Former IDF Chief Amnon Lipkin-Shahak was laid to rest on Thursday afternoon.
Lipkin-Shahak passed away on Wednesday, after a long battle with cancer. He was 68 years old.
The IDF's 15th chief of staff, who was awarded two Medals of Courage during his 36 years in service, was buried in the Kiryat Shaul Military Cemetery in Tel Aviv, with full military honors.
As customary with war heroes, his casket was shrouded with the Israeli flag. Six generals served as his pallbearers.
President Shimon Peres, Prime Minister Benjamin Netanyahu, Defense Minister Ehud Barak, IDF Chief Lt.-Gen. Benny Gantz and the General Staff, as well as numerous officers who served with Lipkin-Shahak over the years, attended the service.
IDF Chief Rabbi Brig.-Gen. Rafi Peretz presided over the service.
The casket arriving at the cemetery (Photo: Benny Deutsch)
'A man of values, a man of valor'
Peres eulogized the former chief of staff, recounting their last conversation: "Your call to me was ominous. Your voice could barely be heard. 'It's time to say goodbye,' you told me.
"When I came to the hospital you looked as you always did. Composed, even now. You told me of your decision not to go on. 'I'm departing – not giving up,' you said, poised as ever. You commanded this battle as well and you were the one to decide it had ended… We said an impossible goodbye, parting with an embrace. It wasn’t a farewell to our shared path – your wish was that we keep going."
Peres continued: "You've given your life. To Israel, to the people, to the military. They were in your every waking moment and you never knew fear. You are a great champion of Israel – a country that has always faced battles. You've fought and you've won. But you never stopped searching for peace. You were a rare man… who served as an extraordinary example to us all."
Lipkin-Shahak's wife and kids (Photo: Benny Deutsch)
Netanyahu spoke next: "No one can feel this loss more than the family. But beyond the personal pain, there is that of the public. Amnon was one of our finest sons and he is bereaved by all.
"He was extraordinarily brave. A man of values and valor. He was a hero. He excelled in all walks of his life… He was one of those rare men who made their marks on all of us, especially in the IDF. His humanity shone through always… As did his commitment to achieving peace and security. He had a sense of vocation that I believe stayed with him until the very end."
The service (Photo: Nizan Dror)
Recounting their last conversation, Netanyahu said: "I will never forget that conversation. Amnon's voice was faint, but crystal clear. And he spoke only of Israel. Not of himself. Not of the illness. Not of the end, which he knew was near. Only of Israel. He was a true hero and that is how I – and all of us – will remember him."
Next spoke Barak: "Today we are bidding farewell to one of our finest commanders ever. We have lost an extraordinary man, a courageous commander, a true friend, a modest man who always looked everyone – from prime minister to a military cadet – directly in the eye. Equal before all and all are equal to him.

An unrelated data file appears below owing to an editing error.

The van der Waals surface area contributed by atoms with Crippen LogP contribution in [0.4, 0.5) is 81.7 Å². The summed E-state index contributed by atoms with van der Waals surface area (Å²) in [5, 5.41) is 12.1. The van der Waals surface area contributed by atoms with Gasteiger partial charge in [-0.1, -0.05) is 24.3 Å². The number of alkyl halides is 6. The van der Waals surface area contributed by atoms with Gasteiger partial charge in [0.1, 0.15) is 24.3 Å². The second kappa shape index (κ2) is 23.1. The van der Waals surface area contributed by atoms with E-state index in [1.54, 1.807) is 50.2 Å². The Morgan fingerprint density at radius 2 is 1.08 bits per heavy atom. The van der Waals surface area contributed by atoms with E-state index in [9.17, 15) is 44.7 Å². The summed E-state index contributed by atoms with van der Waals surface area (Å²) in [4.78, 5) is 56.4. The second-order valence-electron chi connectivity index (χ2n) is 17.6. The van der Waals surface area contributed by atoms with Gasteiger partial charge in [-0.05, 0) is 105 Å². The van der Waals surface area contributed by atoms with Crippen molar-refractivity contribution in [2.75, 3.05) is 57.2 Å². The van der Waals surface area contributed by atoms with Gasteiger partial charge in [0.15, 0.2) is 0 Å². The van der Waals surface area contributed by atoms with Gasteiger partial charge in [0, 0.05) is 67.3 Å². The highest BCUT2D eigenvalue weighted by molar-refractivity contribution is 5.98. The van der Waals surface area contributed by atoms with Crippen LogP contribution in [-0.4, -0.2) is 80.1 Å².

Gantz, Netanyahu, Peres and Barak (Photo: Moti Kimhi)
"I was lucky and our paths crossed over and over in different crossroads in our lives... I'm not sure he was happy with military life. But he rose to the occasion, especially in times of crises, over and over again… Amnon was always composed, be it before our enemies or before the disease, to which he eventfully succumbed.
"I handed various commands to Amnon and always knew – we were in good hands. It was natural for Amnon to join the efforts to find a way – any way – to strike peace. He believed in the two-state solution and knew that it required a commitment, a true one, from us and from our neighbors. That was his wish."
IDF Chief of Staff Lt.-Gen Benny Gantz eulogized him next: You were a role model for all of us and we, as young soldiers, wished we could be like you. You served in the IDF for 36 years, always in key roles; but even while serving in the highest ranks, you always remained modest. Your humanity never faltered.
"Your tenacity in operations and your concern for the soldiers' safety went hand in hand. 'Take a minute longer, just make sure everyone is safe,' you would say. Your leadership was an example to me.
"More than once, your clear vision and integrity inspired me. Wherever you are now," Gantz continued, "I hope you're looking down on us and seeing the generation of soldiers who look up to you.
"Lt.-Gen Amnon Lipkin-Shahak, on behalf of myself, and of IDF soldiers past, present and future, I salute you."
The last to speak was Lipkin-Shahak's wife, Tali. "My love, what will my life look like without you. In having you I won the greatest prize in the world. You made me a better person. I learned from you and taught you as well. I am forever yours."
Lipkin-Shahak is survived by his wife and his six children.
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